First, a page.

Imagine two people with Parkinson’s wanting to testify in favor of embryonic stem cell research, and they show up at the state house, ready to go– and the person in charge makes them wait till two in the morning, while he exhausts every possible delaying tactic to keep them from speaking.

But they won’t give up. They spoke then, and they are speaking today. It is up to us if they are to stand alone.

Below is a request for your signature, as an individual, or a group. Either one, is fine.

Now, here is my friend Lorraine Chalmas to tell you a little more.

Read it, sign it, pass it along.

And if it doesn’t reach you in the right shape, just go to http://www.txamr.org, and sign it there.

And thank you.


Don C. Reed

It’s a new year and…

TAMR is preparing for the next Texas Legislative session that begins on January 11th. During the next five months, we will keep you informed of all stem cell related bills that will directly impact the ability of our Texas scientists to conduct research that will lead to treatments and cures for many of our most debilitating diseases, injuries and illnesses.

PLEASE SIGN OUR ONLINE OPEN LETTER. By adding your name, we will be sending a clear message to our Texas elected representatives: Don’t mess with Texas stem cells! Keep all National Institutes of Health (NIH) approved stem cell research legal in Texas. Our Texas citizens deserve the best that science and medical research can provide. See the upper left corner of our home page to read and sign our open letter.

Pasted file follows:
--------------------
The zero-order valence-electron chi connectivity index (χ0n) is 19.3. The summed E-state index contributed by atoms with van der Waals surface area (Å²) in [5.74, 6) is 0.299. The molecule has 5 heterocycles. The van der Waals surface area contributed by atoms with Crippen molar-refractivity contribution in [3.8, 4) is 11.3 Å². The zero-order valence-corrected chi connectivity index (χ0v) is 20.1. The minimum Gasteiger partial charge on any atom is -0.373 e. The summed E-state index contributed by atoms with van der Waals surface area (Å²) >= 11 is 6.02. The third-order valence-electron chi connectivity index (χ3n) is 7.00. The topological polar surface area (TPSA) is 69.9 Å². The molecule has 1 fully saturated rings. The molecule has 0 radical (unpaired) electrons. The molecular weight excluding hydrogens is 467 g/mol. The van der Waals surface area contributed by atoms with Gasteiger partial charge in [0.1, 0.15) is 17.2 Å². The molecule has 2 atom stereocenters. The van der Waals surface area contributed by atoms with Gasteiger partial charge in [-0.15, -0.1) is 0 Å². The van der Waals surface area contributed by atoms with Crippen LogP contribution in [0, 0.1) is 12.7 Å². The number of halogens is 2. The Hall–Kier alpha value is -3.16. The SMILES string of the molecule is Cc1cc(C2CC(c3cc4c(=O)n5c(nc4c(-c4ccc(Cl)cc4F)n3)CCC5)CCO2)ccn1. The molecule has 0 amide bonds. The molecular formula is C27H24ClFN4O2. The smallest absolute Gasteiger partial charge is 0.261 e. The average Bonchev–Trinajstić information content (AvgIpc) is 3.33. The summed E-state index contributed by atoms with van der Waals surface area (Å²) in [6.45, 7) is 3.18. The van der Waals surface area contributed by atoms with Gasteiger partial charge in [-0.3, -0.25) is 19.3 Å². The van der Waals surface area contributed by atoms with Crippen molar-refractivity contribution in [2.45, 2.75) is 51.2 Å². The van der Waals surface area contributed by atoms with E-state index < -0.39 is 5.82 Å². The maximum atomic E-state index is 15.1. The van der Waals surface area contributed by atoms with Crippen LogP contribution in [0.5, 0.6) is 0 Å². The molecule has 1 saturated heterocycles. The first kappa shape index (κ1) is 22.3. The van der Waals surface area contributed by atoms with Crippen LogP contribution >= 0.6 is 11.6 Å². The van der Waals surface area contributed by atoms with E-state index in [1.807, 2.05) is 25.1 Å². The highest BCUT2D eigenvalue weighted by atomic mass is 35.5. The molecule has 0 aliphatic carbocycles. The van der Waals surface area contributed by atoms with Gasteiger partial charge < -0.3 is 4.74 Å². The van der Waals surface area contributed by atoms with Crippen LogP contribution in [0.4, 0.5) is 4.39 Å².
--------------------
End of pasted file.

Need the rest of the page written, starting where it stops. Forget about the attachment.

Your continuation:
Stem cell research not only fuels tomorrow’s health care but directly impacts our state’s economic health. A Texas friendly stem cell research climate will retain our state’s biotech companies, intellectual property law firms, venture capitalists and scientists conducting studies with National of Institutes of Health grants. To keep our Texas stem cell community in Texas, stem cell research must be driven by good science, not partisan politics.

TAMR is a nonprofit organization run completely by volunteers. I hope you will take an additional moment to learn more about our mission, our history and legislative successes. TAMR has a terrific group of scientists and legislative advisors who keep us abreast of new developments in the stem cell field and the legal implications of all pending legislative bills.

Donations of time, money and in-kind services are always welcome. Any contribution you can make will be appreciated and put to good use. Thank you.

Best Wishes for a happy, healthy 2011.

Lorraine Chammah
TAMR President